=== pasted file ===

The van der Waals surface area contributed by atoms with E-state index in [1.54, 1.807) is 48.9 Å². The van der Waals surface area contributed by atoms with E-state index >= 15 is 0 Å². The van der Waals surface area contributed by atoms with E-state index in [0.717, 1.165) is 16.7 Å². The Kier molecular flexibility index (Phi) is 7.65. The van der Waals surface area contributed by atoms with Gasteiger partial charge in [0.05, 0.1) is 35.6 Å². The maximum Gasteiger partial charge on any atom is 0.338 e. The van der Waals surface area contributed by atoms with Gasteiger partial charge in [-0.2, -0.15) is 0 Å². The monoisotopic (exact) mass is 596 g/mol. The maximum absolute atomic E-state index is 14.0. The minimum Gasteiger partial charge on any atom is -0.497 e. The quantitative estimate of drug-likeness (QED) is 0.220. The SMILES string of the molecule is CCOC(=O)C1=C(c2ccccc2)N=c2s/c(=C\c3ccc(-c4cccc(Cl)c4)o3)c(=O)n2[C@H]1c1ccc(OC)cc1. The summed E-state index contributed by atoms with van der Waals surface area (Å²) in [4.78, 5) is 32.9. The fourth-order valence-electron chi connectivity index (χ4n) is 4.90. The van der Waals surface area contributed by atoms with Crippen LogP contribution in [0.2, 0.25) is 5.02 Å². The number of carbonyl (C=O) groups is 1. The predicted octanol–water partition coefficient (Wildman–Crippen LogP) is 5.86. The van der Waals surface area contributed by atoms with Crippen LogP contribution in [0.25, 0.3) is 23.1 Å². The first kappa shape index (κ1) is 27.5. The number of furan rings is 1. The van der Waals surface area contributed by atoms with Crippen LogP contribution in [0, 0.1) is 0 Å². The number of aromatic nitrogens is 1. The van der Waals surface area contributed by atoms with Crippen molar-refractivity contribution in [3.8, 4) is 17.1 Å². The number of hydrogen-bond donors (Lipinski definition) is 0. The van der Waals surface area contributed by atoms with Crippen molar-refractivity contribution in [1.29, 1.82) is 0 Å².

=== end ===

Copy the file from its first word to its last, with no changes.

The van der Waals surface area contributed by atoms with E-state index in [1.54, 1.807) is 48.9 Å². The van der Waals surface area contributed by atoms with E-state index >= 15 is 0 Å². The van der Waals surface area contributed by atoms with E-state index in [0.717, 1.165) is 16.7 Å². The Kier molecular flexibility index (Phi) is 7.65. The van der Waals surface area contributed by atoms with Gasteiger partial charge in [0.05, 0.1) is 35.6 Å². The maximum Gasteiger partial charge on any atom is 0.338 e. The van der Waals surface area contributed by atoms with Gasteiger partial charge in [-0.2, -0.15) is 0 Å². The monoisotopic (exact) mass is 596 g/mol. The maximum absolute atomic E-state index is 14.0. The minimum Gasteiger partial charge on any atom is -0.497 e. The quantitative estimate of drug-likeness (QED) is 0.220. The SMILES string of the molecule is CCOC(=O)C1=C(c2ccccc2)N=c2s/c(=C\c3ccc(-c4cccc(Cl)c4)o3)c(=O)n2[C@H]1c1ccc(OC)cc1. The summed E-state index contributed by atoms with van der Waals surface area (Å²) in [4.78, 5) is 32.9. The fourth-order valence-electron chi connectivity index (χ4n) is 4.90. The van der Waals surface area contributed by atoms with Crippen LogP contribution in [0.2, 0.25) is 5.02 Å². The number of carbonyl (C=O) groups is 1. The predicted octanol–water partition coefficient (Wildman–Crippen LogP) is 5.86. The van der Waals surface area contributed by atoms with Crippen LogP contribution in [0.25, 0.3) is 23.1 Å². The first kappa shape index (κ1) is 27.5. The number of furan rings is 1. The van der Waals surface area contributed by atoms with Crippen LogP contribution in [0, 0.1) is 0 Å². The number of aromatic nitrogens is 1. The van der Waals surface area contributed by atoms with Crippen molar-refractivity contribution in [3.8, 4) is 17.1 Å². The number of hydrogen-bond donors (Lipinski definition) is 0. The van der Waals surface area contributed by atoms with Crippen molar-refractivity contribution in [1.29, 1.82) is 0 Å².